PV or GV? Sides become one for College Night Centennial
Published 9:52 am Monday, October 15, 2018
By NANCY WILSTACH / Special to the Reporter
MONTEVALLO – The University of Montevallo celebrated the 100th anniversary of what is possibly the nation’s oddest college homecoming with a show featuring current and former Purples and Golds singing, dancing and acting together.
And the musical show celebrated the joys of having two competing musical extravaganzas each year to welcome alumni to their class reunions.
“College Night—the Centennial Celebration” was all about being a Purple (PV) or a Gold (GV) and what it means to go to a school where music, art, theater, dance and some intramural athletic events take the place of a football game against a patsy opponent.
UM started life as an all-girls’ college with strict rules about leaving campus or fraternizing with town boys. Entertainment was not at the top of the administration’s to-do list in those days, with most students headed for a few years as a classroom teacher and then marriage and family. It was all pretty predictable and, possibly, a shade boring.
Thus, the inventive young women launched a contest between classes that has grown to the choosing of sides (Purple and Gold), the wearing of colors, the shouting of slogans and three nights of competitive performances each February.
On Saturday night an observer was safe in saying that some choose a side at an early age, such as the gurgling baby clad in a purple onesie on the left side of Palmer Auditorium, totally at home among loyal Purples who wore glittering purple jackets, purple sport coats, dashing purple bow ties, purple gingham dress shirts, purple hats and vests . . .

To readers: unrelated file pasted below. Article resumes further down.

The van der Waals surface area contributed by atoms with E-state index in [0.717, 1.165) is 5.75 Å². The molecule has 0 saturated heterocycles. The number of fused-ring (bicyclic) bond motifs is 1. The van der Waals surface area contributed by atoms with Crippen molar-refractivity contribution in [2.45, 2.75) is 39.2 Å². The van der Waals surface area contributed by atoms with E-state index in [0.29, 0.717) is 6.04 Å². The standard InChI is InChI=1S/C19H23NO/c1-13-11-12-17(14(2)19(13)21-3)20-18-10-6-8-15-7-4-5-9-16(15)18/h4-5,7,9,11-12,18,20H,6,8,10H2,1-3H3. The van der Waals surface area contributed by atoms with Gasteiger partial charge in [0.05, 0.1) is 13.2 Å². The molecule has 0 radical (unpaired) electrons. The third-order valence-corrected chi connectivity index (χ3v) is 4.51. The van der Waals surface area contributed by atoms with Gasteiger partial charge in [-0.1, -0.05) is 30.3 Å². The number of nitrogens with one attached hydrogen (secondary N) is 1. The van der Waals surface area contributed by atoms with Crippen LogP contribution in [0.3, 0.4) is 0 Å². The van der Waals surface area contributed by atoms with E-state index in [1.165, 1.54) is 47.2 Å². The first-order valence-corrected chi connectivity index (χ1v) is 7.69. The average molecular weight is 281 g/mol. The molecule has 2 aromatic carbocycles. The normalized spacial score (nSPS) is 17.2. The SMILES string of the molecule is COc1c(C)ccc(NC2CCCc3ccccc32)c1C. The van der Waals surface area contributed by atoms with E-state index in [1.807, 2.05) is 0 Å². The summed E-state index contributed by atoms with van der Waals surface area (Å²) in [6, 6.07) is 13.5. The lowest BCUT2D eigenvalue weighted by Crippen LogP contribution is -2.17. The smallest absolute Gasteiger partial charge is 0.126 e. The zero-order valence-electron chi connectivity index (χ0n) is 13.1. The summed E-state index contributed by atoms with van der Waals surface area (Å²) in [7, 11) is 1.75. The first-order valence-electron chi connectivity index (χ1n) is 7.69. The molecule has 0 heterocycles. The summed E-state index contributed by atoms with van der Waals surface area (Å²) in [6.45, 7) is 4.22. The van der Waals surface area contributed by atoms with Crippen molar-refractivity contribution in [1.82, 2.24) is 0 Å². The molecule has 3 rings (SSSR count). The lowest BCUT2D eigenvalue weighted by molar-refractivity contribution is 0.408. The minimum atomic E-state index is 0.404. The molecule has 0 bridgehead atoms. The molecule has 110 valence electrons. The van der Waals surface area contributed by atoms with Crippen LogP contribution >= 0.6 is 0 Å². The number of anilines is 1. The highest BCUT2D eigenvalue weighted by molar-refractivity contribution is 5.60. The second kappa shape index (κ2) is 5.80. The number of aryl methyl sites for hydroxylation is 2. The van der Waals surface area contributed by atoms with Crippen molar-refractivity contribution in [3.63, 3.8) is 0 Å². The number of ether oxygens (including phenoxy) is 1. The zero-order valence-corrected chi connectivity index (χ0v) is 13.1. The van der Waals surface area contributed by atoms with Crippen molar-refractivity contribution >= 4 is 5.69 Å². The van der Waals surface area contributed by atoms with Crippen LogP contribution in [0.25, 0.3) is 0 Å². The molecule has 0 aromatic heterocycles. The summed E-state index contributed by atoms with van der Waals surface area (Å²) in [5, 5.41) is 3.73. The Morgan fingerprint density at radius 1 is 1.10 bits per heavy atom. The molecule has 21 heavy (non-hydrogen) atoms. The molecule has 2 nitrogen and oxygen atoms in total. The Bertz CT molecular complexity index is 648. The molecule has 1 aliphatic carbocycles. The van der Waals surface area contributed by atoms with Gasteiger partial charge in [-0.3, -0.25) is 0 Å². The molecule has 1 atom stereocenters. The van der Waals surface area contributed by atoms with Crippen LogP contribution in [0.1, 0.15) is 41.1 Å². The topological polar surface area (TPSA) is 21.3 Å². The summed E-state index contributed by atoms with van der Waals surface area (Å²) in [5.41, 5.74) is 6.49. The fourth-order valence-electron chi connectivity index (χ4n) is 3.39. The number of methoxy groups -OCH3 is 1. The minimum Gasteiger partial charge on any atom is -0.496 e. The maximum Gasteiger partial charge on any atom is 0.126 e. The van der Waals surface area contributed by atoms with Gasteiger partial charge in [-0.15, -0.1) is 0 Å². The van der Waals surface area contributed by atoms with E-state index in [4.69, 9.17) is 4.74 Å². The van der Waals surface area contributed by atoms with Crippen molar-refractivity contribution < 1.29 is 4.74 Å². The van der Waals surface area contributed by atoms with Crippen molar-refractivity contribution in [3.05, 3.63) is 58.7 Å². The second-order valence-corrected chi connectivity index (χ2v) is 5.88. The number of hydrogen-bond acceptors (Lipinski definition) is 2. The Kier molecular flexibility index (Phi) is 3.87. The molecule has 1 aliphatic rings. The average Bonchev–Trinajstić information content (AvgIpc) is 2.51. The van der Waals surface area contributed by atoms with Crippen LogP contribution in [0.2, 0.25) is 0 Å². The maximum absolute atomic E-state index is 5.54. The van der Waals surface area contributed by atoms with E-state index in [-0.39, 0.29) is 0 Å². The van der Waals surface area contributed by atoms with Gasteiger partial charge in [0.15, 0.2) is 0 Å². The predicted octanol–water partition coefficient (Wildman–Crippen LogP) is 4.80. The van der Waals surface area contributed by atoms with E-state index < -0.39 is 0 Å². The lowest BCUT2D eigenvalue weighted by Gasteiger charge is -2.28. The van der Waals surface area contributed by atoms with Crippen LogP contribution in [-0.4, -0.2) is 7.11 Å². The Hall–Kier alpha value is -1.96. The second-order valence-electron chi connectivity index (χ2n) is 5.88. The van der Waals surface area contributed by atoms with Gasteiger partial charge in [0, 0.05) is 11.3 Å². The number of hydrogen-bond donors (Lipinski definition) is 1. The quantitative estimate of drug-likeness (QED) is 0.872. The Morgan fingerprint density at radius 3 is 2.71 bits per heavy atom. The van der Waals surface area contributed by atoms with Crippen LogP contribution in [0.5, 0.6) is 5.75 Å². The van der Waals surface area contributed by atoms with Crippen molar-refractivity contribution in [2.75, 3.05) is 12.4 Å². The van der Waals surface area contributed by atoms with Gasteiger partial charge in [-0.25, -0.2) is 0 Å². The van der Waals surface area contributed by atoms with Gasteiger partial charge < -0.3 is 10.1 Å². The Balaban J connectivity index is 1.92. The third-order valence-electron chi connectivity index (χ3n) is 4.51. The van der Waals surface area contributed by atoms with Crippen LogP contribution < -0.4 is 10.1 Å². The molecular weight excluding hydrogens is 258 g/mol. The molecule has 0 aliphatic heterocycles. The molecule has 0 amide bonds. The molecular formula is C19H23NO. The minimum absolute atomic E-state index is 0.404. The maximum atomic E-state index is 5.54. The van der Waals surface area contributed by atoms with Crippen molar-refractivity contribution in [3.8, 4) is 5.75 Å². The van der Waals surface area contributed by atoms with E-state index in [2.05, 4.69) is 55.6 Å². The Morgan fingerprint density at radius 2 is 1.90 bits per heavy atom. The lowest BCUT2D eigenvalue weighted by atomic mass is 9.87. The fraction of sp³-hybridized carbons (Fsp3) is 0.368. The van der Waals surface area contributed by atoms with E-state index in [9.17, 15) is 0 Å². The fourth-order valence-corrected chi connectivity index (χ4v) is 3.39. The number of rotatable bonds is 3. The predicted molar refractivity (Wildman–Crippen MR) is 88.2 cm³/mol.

A girl of perhaps 7 or 8 stood among the cheering Golds on the right side of the hall, her black frock dusted liberally with sparkling golden flecks. She sang along with the “side” songs among men in gold neckties and gold sport coats, women in gold sequins and gold scarves.
“An Evening to Remember” featured a cast, chorus and orchestra with some 50 Purples and Golds working together to present nearly 30 songs. Among those on stage and in the audience were many faces familiar to Shelby Countians.
While Mary Reid Howard, 1991 female Gold Leader, sang and danced on stage as a cast member of the retrospective, friends in the audience recalled that ’91 College Night when, after the final evening’s performances, Joe Howard, the male Gold Leader, dropped to one knee and asked Mary to marry him.
On Saturday night, their son Ryan, sang in the chorus. He is the male Gold Leader for 2019. The Howards live in Montevallo.
In the audience were Jim and Vicky Davis of Riverchase. He retired as the financial director of Shelby County Schools and was the male Purple leader of 1963; and he wrote the Purple show’s script the previous year.
Familiar faces were everywhere. The Montevallo High School band director, Lyndsey Underwood, played trumpet in the pit orchestra, while her husband, B.J., sang and danced on the stage.
The centennial was part of UM events surrounding its 122nd Founders’ Day.